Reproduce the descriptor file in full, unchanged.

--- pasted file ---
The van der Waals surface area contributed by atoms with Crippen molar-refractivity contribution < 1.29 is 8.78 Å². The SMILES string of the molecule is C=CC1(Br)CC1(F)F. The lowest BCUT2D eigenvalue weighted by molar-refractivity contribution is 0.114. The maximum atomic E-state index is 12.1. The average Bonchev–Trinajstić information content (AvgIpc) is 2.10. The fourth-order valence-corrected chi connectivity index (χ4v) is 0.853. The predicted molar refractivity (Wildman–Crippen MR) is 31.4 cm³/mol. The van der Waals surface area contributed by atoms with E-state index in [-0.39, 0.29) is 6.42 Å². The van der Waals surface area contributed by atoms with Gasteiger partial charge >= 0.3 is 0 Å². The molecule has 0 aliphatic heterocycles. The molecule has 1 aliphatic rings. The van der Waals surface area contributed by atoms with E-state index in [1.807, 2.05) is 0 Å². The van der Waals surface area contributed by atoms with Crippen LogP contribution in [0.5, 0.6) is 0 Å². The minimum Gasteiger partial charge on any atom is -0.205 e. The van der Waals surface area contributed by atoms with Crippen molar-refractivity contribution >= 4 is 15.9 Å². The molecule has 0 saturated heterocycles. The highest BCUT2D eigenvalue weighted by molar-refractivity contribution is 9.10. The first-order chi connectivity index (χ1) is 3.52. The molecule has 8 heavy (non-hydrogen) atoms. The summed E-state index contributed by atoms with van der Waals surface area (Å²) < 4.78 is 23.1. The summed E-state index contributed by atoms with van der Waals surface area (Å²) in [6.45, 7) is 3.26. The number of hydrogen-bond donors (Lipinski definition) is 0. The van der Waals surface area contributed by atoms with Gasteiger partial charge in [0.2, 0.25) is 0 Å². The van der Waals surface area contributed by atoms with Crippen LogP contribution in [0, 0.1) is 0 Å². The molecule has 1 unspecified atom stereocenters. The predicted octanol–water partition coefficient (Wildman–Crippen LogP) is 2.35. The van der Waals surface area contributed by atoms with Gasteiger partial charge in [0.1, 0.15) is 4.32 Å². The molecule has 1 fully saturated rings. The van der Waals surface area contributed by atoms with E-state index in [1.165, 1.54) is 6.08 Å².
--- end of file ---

The van der Waals surface area contributed by atoms with Crippen molar-refractivity contribution < 1.29 is 8.78 Å². The SMILES string of the molecule is C=CC1(Br)CC1(F)F. The lowest BCUT2D eigenvalue weighted by molar-refractivity contribution is 0.114. The maximum atomic E-state index is 12.1. The average Bonchev–Trinajstić information content (AvgIpc) is 2.10. The fourth-order valence-corrected chi connectivity index (χ4v) is 0.853. The predicted molar refractivity (Wildman–Crippen MR) is 31.4 cm³/mol. The van der Waals surface area contributed by atoms with E-state index in [-0.39, 0.29) is 6.42 Å². The van der Waals surface area contributed by atoms with Gasteiger partial charge >= 0.3 is 0 Å². The molecule has 0 aliphatic heterocycles. The molecule has 1 aliphatic rings. The van der Waals surface area contributed by atoms with E-state index in [1.807, 2.05) is 0 Å². The van der Waals surface area contributed by atoms with Crippen LogP contribution in [0.5, 0.6) is 0 Å². The minimum Gasteiger partial charge on any atom is -0.205 e. The van der Waals surface area contributed by atoms with Crippen molar-refractivity contribution >= 4 is 15.9 Å². The molecule has 0 saturated heterocycles. The highest BCUT2D eigenvalue weighted by molar-refractivity contribution is 9.10. The first-order chi connectivity index (χ1) is 3.52. The molecule has 8 heavy (non-hydrogen) atoms. The summed E-state index contributed by atoms with van der Waals surface area (Å²) < 4.78 is 23.1. The summed E-state index contributed by atoms with van der Waals surface area (Å²) in [6.45, 7) is 3.26. The number of hydrogen-bond donors (Lipinski definition) is 0. The van der Waals surface area contributed by atoms with Gasteiger partial charge in [0.2, 0.25) is 0 Å². The van der Waals surface area contributed by atoms with Crippen LogP contribution in [0, 0.1) is 0 Å². The molecule has 1 unspecified atom stereocenters. The predicted octanol–water partition coefficient (Wildman–Crippen LogP) is 2.35. The van der Waals surface area contributed by atoms with Gasteiger partial charge in [0.1, 0.15) is 4.32 Å². The molecule has 1 fully saturated rings. The van der Waals surface area contributed by atoms with E-state index in [1.165, 1.54) is 6.08 Å².